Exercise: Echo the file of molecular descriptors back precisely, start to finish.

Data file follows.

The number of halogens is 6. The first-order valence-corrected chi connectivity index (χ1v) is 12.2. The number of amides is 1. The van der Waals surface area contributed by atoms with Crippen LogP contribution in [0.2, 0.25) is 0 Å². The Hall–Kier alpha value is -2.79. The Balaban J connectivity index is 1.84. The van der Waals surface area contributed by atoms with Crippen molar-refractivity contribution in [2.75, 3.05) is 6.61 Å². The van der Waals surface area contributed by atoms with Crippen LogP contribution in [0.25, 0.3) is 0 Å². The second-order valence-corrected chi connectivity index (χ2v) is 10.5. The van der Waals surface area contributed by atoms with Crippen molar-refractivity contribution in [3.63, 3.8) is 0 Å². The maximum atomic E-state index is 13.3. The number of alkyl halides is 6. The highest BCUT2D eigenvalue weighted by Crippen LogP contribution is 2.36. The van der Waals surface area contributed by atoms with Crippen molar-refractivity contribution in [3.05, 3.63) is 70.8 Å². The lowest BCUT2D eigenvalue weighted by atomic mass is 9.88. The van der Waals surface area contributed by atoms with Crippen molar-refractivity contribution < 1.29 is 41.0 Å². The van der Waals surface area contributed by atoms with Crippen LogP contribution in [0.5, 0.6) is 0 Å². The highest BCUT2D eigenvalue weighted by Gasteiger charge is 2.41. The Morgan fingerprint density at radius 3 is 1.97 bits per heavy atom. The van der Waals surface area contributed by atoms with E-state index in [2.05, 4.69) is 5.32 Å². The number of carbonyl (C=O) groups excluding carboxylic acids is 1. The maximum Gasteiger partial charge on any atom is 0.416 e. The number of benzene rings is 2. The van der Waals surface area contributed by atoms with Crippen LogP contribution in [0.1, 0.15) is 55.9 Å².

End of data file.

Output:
The number of halogens is 6. The first-order valence-corrected chi connectivity index (χ1v) is 12.2. The number of amides is 1. The van der Waals surface area contributed by atoms with Crippen LogP contribution in [0.2, 0.25) is 0 Å². The Hall–Kier alpha value is -2.79. The Balaban J connectivity index is 1.84. The van der Waals surface area contributed by atoms with Crippen molar-refractivity contribution in [2.75, 3.05) is 6.61 Å². The van der Waals surface area contributed by atoms with Crippen LogP contribution in [0.25, 0.3) is 0 Å². The second-order valence-corrected chi connectivity index (χ2v) is 10.5. The van der Waals surface area contributed by atoms with Crippen molar-refractivity contribution in [3.63, 3.8) is 0 Å². The maximum atomic E-state index is 13.3. The number of alkyl halides is 6. The highest BCUT2D eigenvalue weighted by Crippen LogP contribution is 2.36. The van der Waals surface area contributed by atoms with Crippen molar-refractivity contribution in [3.05, 3.63) is 70.8 Å². The lowest BCUT2D eigenvalue weighted by atomic mass is 9.88. The van der Waals surface area contributed by atoms with Crippen molar-refractivity contribution < 1.29 is 41.0 Å². The van der Waals surface area contributed by atoms with Crippen LogP contribution in [0.5, 0.6) is 0 Å². The highest BCUT2D eigenvalue weighted by Gasteiger charge is 2.41. The Morgan fingerprint density at radius 3 is 1.97 bits per heavy atom. The van der Waals surface area contributed by atoms with E-state index in [2.05, 4.69) is 5.32 Å². The number of carbonyl (C=O) groups excluding carboxylic acids is 1. The maximum Gasteiger partial charge on any atom is 0.416 e. The number of benzene rings is 2. The van der Waals surface area contributed by atoms with Crippen LogP contribution in [0.1, 0.15) is 55.9 Å².